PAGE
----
Long-Term Clinical Outcomes After Everolimus- and Sirolimus-Eluting Coronary Stent Implantation: Final 3-Year Follow-Up of the Randomized Evaluation of Sirolimus-Eluting Versus Everolimus-Eluting Stent Trial

    loading  Checking for direct PDF access through Ovid

Abstract

Background—

Long-term clinical outcomes of everolimus-eluting stent (EES) compared with sirolimus-eluting stent (SES) have not been evaluated fully yet, especially whether EES implantation could positively affect late adverse events reported after SES implantation occurring >1 year.

Methods and Results—

In this all-comer prospective multicenter randomized open-label trial, 3196 patients were assigned randomly to implant either EES (n=1596) or SES (n=1600). At 3 years, EES was noninferior to SES on the primary safety end point (all-cause death or myocardial infarction; 10.1% versus 11.5%; noninferiority P <0.001; and superiority P=0.19). Cumulative incidence of definite stent thrombosis was low and was not significantly different between the 2 groups (0.5% versus 0.6%; P=0.81). There was no significant difference in the efficacy end point of target-lesion revascularization between the EES and SES groups (6.6% versus 7.9%; P=0.16). However, the cumulative incidence of target-lesion failure (cardiac death/target-vessel myocardial infarction/ischemia-driven target-lesion revascularization) was significantly lower in the EES group than in the SES group (8.8% versus 11.4%; P=0.01). By a landmark analysis at 1 year, the cumulative incidence of very late stent thrombosis and late target-lesion revascularization was not significantly different between the 2 groups (0.2% versus 0.2%; P=0.99 and 2.2% versus 2.9%; P=0.21, respectively).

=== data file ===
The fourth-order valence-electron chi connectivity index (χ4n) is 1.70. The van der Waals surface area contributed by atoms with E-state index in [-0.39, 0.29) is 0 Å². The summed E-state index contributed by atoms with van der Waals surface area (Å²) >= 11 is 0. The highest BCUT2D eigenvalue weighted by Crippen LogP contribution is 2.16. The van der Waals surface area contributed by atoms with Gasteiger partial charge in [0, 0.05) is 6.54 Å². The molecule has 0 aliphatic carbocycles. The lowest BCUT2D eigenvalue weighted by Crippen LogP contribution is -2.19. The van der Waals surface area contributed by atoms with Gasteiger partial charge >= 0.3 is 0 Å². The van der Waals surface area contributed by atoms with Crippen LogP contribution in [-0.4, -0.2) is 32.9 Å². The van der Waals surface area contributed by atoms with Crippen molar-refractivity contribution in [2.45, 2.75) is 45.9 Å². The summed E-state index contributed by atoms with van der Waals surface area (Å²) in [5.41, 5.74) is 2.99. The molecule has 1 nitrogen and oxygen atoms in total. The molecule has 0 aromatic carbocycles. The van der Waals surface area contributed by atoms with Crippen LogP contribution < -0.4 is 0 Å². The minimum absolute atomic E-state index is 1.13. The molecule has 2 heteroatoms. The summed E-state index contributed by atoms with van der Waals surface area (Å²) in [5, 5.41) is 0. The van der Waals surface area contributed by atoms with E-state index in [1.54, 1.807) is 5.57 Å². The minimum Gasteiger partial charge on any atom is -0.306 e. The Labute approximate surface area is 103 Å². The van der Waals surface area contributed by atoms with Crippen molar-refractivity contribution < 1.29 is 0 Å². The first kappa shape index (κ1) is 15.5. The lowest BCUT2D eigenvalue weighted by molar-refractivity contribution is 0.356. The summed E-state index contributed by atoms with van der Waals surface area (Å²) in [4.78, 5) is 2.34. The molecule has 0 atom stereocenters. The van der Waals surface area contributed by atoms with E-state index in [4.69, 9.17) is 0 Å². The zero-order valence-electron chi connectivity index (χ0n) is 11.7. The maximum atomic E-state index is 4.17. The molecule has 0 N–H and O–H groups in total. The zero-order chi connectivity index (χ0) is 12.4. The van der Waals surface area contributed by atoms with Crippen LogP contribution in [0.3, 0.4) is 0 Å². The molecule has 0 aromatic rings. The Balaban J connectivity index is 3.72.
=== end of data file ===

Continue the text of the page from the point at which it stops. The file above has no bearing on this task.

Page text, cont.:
Conclusions—

The efficacy and safety outcomes for this trial after EES implantation remained comparable with those after SES implantation through 3-year follow-up. However, improvement of clinical outcome after EES implantation compared with SES implantation was suggested by the significantly lower cumulative incidences of target-lesion failure, which has been the most widely used primary end point in the stent-versus-stent trials.

Clinical Trial Registration—

URL: http://www.clinicaltrials.gov. Unique identifier: NCT01035450.

Related Topics

    loading  Loading Related Articles